The New York Times reported Thursday that President Obama plans to take executive action on immigration reform as soon as next week. Specific details of the order have yet to be released, but administration officials told the Times that one piece will allow many undocumented parents of American citizens or legal residents to obtain legal work documents.
In September, the Migration Policy Institute, a nonpartisan, nonprofit think tank, released a report detailing the actions that Obama could take and how many people each action would possibly affect. The institute estimated that, as of 2012, there were 3.6 million undocumented parents of U.S. citizens or lawful permanent residents who would be eligible for legal work documents under the proposal. That number doesn’t include the parents of children who are eligible for Deferred Action for Childhood Arrivals (DACA), or other family members who may also be included in Obama’s order.
Of course, these numbers assume that any executive action would include the entire undocumented population, regardless of how long they’ve lived here. If Obama includes a residency requirement, the number of people affected would shrink. Assuming the plan includes the broadest swath of family ties (i.e. undocumented immigrants who are spouses or parents of U.S. citizens, legal residents or those who are DACA eligible), it would affect 3.8 million undocumented immigrants who have lived in the U.S. for five years, 2.9 million who have lived here for 10 years and 1.6 million who have lived here for 15 years, according to the Migration Policy Institute.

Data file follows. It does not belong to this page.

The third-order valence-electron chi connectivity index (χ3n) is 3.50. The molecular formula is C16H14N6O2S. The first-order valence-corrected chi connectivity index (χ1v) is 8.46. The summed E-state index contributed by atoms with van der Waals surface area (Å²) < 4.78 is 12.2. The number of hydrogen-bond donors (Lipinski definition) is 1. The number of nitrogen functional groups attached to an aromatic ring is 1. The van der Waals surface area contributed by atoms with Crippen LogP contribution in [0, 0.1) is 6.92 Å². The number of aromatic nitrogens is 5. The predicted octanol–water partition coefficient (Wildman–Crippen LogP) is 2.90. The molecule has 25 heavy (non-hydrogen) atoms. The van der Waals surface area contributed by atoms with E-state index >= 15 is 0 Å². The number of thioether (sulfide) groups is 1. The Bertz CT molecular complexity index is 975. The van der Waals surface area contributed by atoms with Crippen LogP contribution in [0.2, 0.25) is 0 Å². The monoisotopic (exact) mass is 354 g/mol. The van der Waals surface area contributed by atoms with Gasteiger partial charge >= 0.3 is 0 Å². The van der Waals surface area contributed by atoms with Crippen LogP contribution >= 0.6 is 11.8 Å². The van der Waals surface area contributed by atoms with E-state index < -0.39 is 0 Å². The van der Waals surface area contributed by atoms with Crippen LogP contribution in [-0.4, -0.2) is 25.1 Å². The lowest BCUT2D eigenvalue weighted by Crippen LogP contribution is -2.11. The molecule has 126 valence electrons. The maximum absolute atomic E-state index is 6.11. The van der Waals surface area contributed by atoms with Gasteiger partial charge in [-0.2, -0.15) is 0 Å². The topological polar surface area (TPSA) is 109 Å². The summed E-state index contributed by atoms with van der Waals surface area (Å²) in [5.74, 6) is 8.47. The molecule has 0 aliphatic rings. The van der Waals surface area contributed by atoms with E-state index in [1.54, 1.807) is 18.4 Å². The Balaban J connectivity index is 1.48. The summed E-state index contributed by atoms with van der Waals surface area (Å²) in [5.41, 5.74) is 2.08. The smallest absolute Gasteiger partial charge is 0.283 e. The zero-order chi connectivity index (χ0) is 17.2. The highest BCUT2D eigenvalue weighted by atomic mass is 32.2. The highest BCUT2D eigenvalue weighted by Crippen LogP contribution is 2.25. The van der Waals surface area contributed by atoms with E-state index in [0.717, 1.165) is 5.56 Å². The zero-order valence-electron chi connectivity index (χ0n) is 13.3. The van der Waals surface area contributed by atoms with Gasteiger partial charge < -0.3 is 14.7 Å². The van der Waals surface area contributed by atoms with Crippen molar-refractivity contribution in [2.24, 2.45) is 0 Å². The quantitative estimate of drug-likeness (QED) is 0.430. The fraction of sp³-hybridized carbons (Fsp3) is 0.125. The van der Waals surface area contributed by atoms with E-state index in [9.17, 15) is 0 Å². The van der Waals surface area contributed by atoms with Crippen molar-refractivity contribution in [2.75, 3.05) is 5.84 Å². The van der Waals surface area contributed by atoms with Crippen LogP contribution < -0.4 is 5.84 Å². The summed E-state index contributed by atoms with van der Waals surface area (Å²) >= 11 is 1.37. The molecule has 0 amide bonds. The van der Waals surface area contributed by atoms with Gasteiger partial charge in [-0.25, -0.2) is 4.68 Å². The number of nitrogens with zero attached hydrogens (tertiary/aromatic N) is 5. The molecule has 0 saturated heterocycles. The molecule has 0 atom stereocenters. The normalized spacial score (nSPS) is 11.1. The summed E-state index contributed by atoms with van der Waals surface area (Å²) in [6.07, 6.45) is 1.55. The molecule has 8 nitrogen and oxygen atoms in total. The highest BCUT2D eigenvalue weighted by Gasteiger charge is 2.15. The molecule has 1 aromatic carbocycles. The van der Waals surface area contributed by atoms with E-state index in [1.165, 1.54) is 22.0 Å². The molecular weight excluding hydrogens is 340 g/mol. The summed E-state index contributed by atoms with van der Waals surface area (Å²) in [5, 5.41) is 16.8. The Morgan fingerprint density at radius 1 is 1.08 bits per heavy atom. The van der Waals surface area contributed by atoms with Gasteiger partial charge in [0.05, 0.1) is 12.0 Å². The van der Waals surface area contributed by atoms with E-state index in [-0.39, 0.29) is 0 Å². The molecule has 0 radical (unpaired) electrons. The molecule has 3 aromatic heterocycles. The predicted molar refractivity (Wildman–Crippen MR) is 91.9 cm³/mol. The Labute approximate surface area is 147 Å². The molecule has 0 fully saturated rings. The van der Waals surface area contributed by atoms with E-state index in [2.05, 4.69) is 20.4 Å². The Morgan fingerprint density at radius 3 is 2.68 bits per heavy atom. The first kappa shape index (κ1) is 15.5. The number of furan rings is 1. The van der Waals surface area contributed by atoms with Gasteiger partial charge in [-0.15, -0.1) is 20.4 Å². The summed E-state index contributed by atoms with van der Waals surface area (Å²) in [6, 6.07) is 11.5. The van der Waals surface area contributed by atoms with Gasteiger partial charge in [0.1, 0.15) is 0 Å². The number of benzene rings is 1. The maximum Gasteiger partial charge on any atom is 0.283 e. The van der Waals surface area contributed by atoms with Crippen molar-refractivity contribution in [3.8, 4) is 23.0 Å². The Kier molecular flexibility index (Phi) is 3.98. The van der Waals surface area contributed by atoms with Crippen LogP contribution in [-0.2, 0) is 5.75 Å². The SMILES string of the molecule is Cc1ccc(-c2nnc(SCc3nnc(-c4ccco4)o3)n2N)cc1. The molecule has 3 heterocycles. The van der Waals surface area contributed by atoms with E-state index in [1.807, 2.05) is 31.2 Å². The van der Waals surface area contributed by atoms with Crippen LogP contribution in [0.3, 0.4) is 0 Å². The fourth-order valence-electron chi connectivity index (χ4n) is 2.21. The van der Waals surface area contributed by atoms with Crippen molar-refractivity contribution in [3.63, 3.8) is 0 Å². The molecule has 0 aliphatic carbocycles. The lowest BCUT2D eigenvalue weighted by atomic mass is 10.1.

The plan could also alter the government’s priorities so that certain classes of individuals would be protected from deportation. The institute noted that it’s not possible to model future cases, so it looked at numbers from 2003 to 2013. During that period, there were 2.9 million removals of undocumented immigrants, although if authorities strictly adhered to current policy, about 191,000 removals would have been avoided, making that number closer to 2.7 million.
Obviously, there are quite a few directions Obama could take. In addition to these individual options for deportations, he could also implement any combination of them. If he decided to relax deportations for those convicted exclusively of traffic crimes or for “recent entries” who have been here longer than a year, 248,000 deportations would have been avoided. If he relaxed the rules for those convicted exclusively of nonviolent crimes, “recent entries” present more than a year or people with orders issued more than 10 years ago, 538,000 removals would have been avoided. (In both scenarios, people might fall into more than one category.)
Given that there are 11.7 million undocumented immigrants in the U.S. as of 2012, the fact that White House officials are reporting that 3.6 million will be eligible for legal work documents is significant. But that number is only a baseline. Depending on the scope of the plan, Obama’s executive action could affect nearly 5 million people.